My workout routine (army prep)
I'm joining the army in November. I've been working out, but finally put together more of a set routine to work on two specific things: endurance when running and overall strength/flexibility. My friends have helped me put together this routine, and I think it's pretty good so far. Please let me know what you believe should added/fixed/removed, or any suggestions you have.
Obviously I won't stick to doing these workouts on each day of the week, but I set it like this just to provide visual help for myself. So, on Sundays, would it be best to just rotate my Tuesday routine with Friday every other week?
Right now I have it so I have 3 running days a week, and 3 lifting days. Is that best or should I spread the lifting out throughout the week?
- LSD (long slow distance run, start at 3 miles, add .25 each week).
warmup (light jog & stretch)
squat (4x5 - 80% of max weight)
box jumps (15 total jumps, high box)
pull ups/chin ups
- deadlift (5x2)
- CHI (constant high intensity run, 85% effort for 12 min, add 1 min each week)
warmup (light jog & stretch)
- overhead press (5x3)
- INT (intervals, .25 mi repeats, 8 times)
- warmup (light jog & stretch)
Thanks in advance for any help!
1. Get your running form down. Running injuries such as knee and shin problems are one of the main reasons people get injured during basic from what I remember.
2. What are you trying to get out of your high intensity run? How are you going to measure that 85%? I'm not saying it is a bad idea, I just don't see the point. It seems like a workout with limited benefits that is going to take a fair amount out of you. A minute per week is going to add up fast, and you may not be able to maintain it.
3. If you are in good enough shape to do 8x400m, that's awesome, but even the Army Physical Readiness Training Field Manual has people start off with 5 or 6 rounds of 30 seconds on, 60 seconds rest. You work your way up to 8 or 10 of those before moving on to doing 60/120, which should be about a 400m. When you start the 60/120 sprints, you again go back down to 4 or 6, and work up to 8.
All told, that may be too much for you. It would definitely be too much for me, but I'm older.
No matter what, unless you are in ridiculously good shape, basic training is going to hurt. If it's not the run or pushups or situps, it will be the ruck marches, or the mind games. They've done this before, and do it pretty often: take overweight, out-of-shape people and turn them into soldiers in 9 weeks. Trust the system.
If I were going to structure a plan for the military, it would be the following.
1. Heavy lifting. This is most important, do it probably 2-3x per week.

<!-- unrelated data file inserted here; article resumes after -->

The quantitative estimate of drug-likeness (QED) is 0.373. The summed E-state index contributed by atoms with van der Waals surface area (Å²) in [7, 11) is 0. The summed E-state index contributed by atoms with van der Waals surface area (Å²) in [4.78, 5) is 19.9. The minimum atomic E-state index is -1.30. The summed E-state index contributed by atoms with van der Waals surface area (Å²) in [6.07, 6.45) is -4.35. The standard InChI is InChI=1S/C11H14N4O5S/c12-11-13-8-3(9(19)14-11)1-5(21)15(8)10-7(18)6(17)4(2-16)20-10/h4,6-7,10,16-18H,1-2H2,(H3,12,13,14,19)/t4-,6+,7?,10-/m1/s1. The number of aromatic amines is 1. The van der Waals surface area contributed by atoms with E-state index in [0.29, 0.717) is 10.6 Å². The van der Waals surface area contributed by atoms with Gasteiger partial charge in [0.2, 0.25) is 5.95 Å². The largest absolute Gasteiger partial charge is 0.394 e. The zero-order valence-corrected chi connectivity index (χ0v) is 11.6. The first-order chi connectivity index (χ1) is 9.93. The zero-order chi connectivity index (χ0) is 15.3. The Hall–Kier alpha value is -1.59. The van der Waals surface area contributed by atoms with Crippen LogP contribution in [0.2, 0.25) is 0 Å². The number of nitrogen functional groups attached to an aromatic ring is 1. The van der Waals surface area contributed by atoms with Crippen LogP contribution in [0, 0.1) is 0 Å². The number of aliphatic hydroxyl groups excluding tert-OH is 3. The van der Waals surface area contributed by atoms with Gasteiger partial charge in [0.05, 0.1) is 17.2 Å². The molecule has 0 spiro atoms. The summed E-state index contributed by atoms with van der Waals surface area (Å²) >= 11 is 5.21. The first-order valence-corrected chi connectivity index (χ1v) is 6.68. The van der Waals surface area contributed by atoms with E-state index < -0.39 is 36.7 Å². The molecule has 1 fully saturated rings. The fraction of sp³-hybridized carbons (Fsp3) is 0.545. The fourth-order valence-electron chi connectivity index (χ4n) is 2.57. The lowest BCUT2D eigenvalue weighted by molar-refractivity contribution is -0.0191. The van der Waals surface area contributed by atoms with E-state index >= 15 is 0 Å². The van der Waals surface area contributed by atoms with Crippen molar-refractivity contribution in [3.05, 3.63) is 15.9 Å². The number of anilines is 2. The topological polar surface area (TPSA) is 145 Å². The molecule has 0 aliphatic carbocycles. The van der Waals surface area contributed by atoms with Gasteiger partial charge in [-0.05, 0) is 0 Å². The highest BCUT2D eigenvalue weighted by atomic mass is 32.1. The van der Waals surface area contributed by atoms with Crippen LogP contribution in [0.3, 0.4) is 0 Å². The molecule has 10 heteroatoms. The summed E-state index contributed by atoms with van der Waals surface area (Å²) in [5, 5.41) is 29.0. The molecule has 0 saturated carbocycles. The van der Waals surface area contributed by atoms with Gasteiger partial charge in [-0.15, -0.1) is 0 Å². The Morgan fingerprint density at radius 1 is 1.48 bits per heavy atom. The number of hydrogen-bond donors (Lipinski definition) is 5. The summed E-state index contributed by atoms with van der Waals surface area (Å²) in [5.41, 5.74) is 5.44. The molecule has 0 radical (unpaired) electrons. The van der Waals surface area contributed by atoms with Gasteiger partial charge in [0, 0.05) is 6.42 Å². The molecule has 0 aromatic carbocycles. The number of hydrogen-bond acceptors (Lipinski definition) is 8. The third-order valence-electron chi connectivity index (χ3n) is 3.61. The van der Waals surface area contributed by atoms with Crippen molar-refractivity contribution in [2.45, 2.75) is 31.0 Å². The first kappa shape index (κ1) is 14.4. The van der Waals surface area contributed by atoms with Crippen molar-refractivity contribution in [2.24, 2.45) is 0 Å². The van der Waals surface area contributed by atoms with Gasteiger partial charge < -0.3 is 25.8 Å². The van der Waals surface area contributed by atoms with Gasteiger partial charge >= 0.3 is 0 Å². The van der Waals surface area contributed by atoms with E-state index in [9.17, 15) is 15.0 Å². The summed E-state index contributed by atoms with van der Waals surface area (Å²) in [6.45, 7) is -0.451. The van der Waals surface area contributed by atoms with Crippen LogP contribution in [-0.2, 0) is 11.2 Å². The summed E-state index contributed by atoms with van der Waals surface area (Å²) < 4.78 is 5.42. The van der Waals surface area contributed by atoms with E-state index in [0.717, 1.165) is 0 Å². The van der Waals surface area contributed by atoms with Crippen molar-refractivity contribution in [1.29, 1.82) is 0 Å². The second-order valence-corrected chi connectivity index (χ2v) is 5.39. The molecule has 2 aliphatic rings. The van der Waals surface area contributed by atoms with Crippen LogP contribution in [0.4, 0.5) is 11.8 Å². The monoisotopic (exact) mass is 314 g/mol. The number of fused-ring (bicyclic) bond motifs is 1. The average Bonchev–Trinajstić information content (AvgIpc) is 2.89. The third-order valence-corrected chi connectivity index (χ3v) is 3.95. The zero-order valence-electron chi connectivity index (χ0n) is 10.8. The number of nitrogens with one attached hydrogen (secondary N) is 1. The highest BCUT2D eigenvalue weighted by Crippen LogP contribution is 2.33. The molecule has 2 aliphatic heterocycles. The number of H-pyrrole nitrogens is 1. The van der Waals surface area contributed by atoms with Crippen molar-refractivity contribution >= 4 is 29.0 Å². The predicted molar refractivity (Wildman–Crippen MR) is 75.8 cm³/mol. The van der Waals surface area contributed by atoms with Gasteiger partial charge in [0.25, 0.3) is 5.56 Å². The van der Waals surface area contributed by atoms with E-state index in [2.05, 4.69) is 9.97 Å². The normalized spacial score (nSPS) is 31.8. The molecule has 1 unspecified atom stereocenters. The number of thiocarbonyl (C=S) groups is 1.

2. Sprints. This is also important. Once a week, after lifting, or on its own day with plenty of rest before lifting again.
3. Moving slowly. Add weight to your ruck one time, then add distance the next time. Start light and short.
4. I know I can run long distances so I don't feel the need to do it often, but if you really need to put them in you can do LSD once one week and the CHI the next. Work on learning how to pace yourself, so that your second half is just as fast as your first half. Too many people don't understand pace, and burn themselves out very quickly. If you have good form and can sprint well, there's no reason you can't learn the appropriate pace to max your run time, and spend your entire 2-mile test passing people. (Mostly this means starting slower than you think you should- about 1:40 per 400m for 8 laps will get you nearly a maximum score.)
About 8 weeks out, I'd cut back on the lifting to once per week, and start doing the HundredPushups.com program. There are similar ones for situps and pullups, I believe that can be done concurrently. The goal of these programs is to build up the volume that you can handle before muscle failure- i.e. improving your muscular endurance, which is what the Army tests for.
Anyways, if you have any questions, PM me. I've been in for a while, and I'm doing a lot of these things myself and with my soldiers, and getting decent results, I think. They test next month, so I'll find out for sure.
I've been in the military (Navy/Marine Corps) for over 10 years now and spent most of that time with infantry units. I would say that distance running - assuming your not in terrible shape - is the easy part because it really is mostly mental. If you tell yourself to run, especially formation runs which tend to be slower and tedious, than you will; take quite out of your vocabulary. Good suggestion from freakshow about rucking, you should definetely do some of that. With the Marines I have hiked with anywhere from 30 to 130 pounds on my back for up to twenty miles with stops scheduled at 10 minutes (gear adjustment), and every three miles after that. I would recomend getting a set of boots like those you will actually use in bootcamp and start rucking at a distance of 3-4 miles with 20-30 pounds in your pack and work yourself up to 15 miles in 1-2 mile increments. Standard speed with the Marines is about 3-4 mph and I would assume the Army is the same. Also, you should limit your "short" speed runs to around two miles since that is the length of your fitness test. Also, work on your pushups and crunches since those count for fitness test score as well. Don't forget to lift heavy things, deads, squats, kettlebells, etc. at least 2-3 times a week.
Get some dude and good on you for enlisting, what job did you sign up for?
Thanks for the responses, guys. I am actually joining the Israeli army. My friend sent me a Navy workout program, and I am probably going to follow that. The tryouts for the Israeli army are slightly different. The running portion (to get into the unit I want) is 2KM, which comes out to about 1.25 miles. Here is a picture of the routine I plan to follow. Let me know what you think.
I had some very specific points listed, but they were a little harsh. The short of it is that you have no recovery time and will very quickly burn yourself out.
You have six months to prepare. You can run through two cycles of most weightlifting plans in that timeframe. You will burn yourself out with this plan, and end up doing far less than you planned. Your plan looks like how my rough draft plan always looks, until I remember that I need to rest, and I need to plan for days off and I start slashing stuff out.
Rethink your goals. Make them very specific, such as:
Deadlift 2.5x bodyweight by October 15
Squat 1.5x bodyweight by October 15